Thousands of people, including law enforcement officers, family and many from the community who did not know her, turned out Tuesday to pay respects to slain Prince William County police officer Ashley Guindon, who was shot and killed just one day after she was sworn in.
Before the viewing began at 10 a.m. at Hylton Memorial Chapel in Woodbridge, a long line of officers wearing dress uniforms stretched around the chapel. A massive American flag strung from the ladders of two firetrucks hung over one entrance to the chapel parking lot.
At another, mounted officers lined the route beneath cloudless blue skies. Near the chapel’s entrance, K-9 units stood ready with their handlers. At 10 a.m., bells rang, and officers began quietly filing into the chapel for Guindon’s viewing.
During the service that followed, Prince William County Police Chief Stephan M. Hudson cited Guindon’s “amazing drive and intelligence and passion.”
“She had accomplished more in 28 years than I think I could in 100,” Hudson said. “That was her desire: to serve, to be involved in the things that mattered, to give her life to something worth giving it to. And that’s exactly what she did.”
“Hold each other up,” he told the officers in the crowd. “Hold up the Guindon family. And keep that memory of Ashley forever by your heart.”
Guindon was killed on her first day on the street when she and two fellow officers were dispatched to a Woodbridge home late Saturday afternoon for a domestic dispute. Ronald Williams Hamilton, 32, an Army staff sergeant, allegedly opened fire on Guindon and the two other officers as they approached the front door to his and wife’s home.
Guindon died of her wounds; the two other officers were shot but are expected to recover. Hamilton’s wife, Crystal Hamilton, 29, who had called 911, was found dead in the home and was shot before officers arrived. Their 11-year-old son, who celebrated his birthday Wednesday, had sprinted to a neighbor’s home.
Hamilton was arraigned Monday and is being held without bold. Prince William County’s chief prosecutor Paul Ebert is pursuing a capital murder charge, which may carry the death penalty.
For Tuesday’s memorial, officers came from around the Washington area and as far away as Florida, New York and Massachusetts. Deputies were there from Harford County, Md., where two officers where fatally shot in the line of duty just last month.
Officer Jason White, a member of the Hopkinsville, Ky., police department, drove 10 hours through the night to get there.
White said he was a former Prince William police officer and knew the two officers who were injured in the shooting that claimed Guindon’s life. “I have tons of emotions right now,” he said. “I lost a ton of friends in the military. It was heartbreaking I wasn’t there.”
John Kerr, a retired FBI agent from Woodbridge, was one of about 10 members of the Strength & Honor Motorcycle Club who showed up clad in leathers and chains, and with their motorcycles. Many in the group, made of up active-duty and retired police and military officers, took time off work.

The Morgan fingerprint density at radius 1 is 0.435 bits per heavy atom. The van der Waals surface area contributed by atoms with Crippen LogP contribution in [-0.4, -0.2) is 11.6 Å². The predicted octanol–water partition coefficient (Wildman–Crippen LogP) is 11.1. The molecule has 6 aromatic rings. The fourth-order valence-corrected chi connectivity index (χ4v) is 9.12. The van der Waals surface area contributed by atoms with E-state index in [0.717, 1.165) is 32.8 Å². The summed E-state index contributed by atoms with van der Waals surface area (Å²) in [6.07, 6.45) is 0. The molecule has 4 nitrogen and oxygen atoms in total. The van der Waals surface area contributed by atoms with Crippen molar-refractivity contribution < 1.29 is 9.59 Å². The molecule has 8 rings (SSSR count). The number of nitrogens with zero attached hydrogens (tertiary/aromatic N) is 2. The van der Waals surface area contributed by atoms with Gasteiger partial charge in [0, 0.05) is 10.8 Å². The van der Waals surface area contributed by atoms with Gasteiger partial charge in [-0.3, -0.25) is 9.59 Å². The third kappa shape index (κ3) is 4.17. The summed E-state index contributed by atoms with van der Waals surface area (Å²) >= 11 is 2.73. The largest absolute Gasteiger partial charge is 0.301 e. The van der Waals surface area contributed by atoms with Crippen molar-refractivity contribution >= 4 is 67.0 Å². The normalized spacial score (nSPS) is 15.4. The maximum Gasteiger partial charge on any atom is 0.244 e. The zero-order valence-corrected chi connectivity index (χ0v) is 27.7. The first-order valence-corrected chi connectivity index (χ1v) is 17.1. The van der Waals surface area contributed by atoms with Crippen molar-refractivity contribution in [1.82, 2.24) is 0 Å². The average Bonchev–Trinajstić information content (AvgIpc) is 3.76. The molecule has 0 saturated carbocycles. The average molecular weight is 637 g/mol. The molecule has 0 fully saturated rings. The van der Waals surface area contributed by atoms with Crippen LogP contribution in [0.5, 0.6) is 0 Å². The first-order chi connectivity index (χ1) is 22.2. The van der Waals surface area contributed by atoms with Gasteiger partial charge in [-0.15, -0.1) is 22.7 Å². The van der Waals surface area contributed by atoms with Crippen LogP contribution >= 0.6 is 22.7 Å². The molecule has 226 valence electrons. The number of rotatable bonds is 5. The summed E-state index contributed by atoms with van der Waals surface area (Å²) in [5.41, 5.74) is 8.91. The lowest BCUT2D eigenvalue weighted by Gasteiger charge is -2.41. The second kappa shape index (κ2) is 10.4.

“It’s such a tragedy for the family to go through on the first day, the first hour,” Kerr said. “We wanted them to know they are not alone.”
Guindon, who grew up in New Hampshire, began her career with the Prince William police department as an intern in its Special Victims Unit before graduating from the academy in June. After a leave of absence, she was sworn in on Feb. 26.
Guindon also harbored dreams of becoming a pilot. As a Marine Corps reservist, she piloted a helicopter and eventually earned a bachelor’s degree in aeronautical science from the Embry-Riddle Aeronautical University in Florida.
Guindon also spent much of her time volunteering, including with a suicide prevention program. Her father, David Guindon, killed himself shortly after he returned home from a six-month deployment in Iraq in 2004.
During the service, Denny Glusko, the police department’s chaplain, praised Guindon’s “willingness” to risk her life in the face of “wickedness.”
“She had a willingness for that 11-year-old boy in that home, a willingness to give her life for that child,” he said.
At 1:47 p.m., as the service concluded, the leader of a bagpipe corps shouted “Going Home!” and roughly two dozen bagpipers struck up the tune. About 3,500 people attended the funeral. Many more gathered outside the chapel to see Guindon off.
Five minutes later, color guards snapped to attention and raised their flags. Dozens of Prince William police officers stood at salute, and many civilians placed their hands over their hearts.
Then slowly, pallbearers wheeled Guindon’s casket to a waiting hearse. The officer’s mother, Sharon Guindon, and other family walked alongside them. As the crowd stood silent for several minutes, the only sound was the crack of flags flapping in a stiff breeze.
Members of Guindon’s family hugged Prince William officers.
Then, the “last call” went out for Guindon over a loudspeaker: “Prince William calling 1145. This is the final call for Officer 1145 Ashley Guindon. . . . May you rest in peace. All clear 13:58 hours.”
One Prince William officer standing at salute cried softly. A woman in the crowd dabbed at her eye with a tissue, and others stood with their arms draped over loved ones for support.
The bagpipe corps played “Amazing Grace,” and the slow procession from the chapel began.
Dozens of motorcycle officers turned on their engines and lights. Guindon’s family made their way to their cars and the hearse advanced down the route lined by color guards.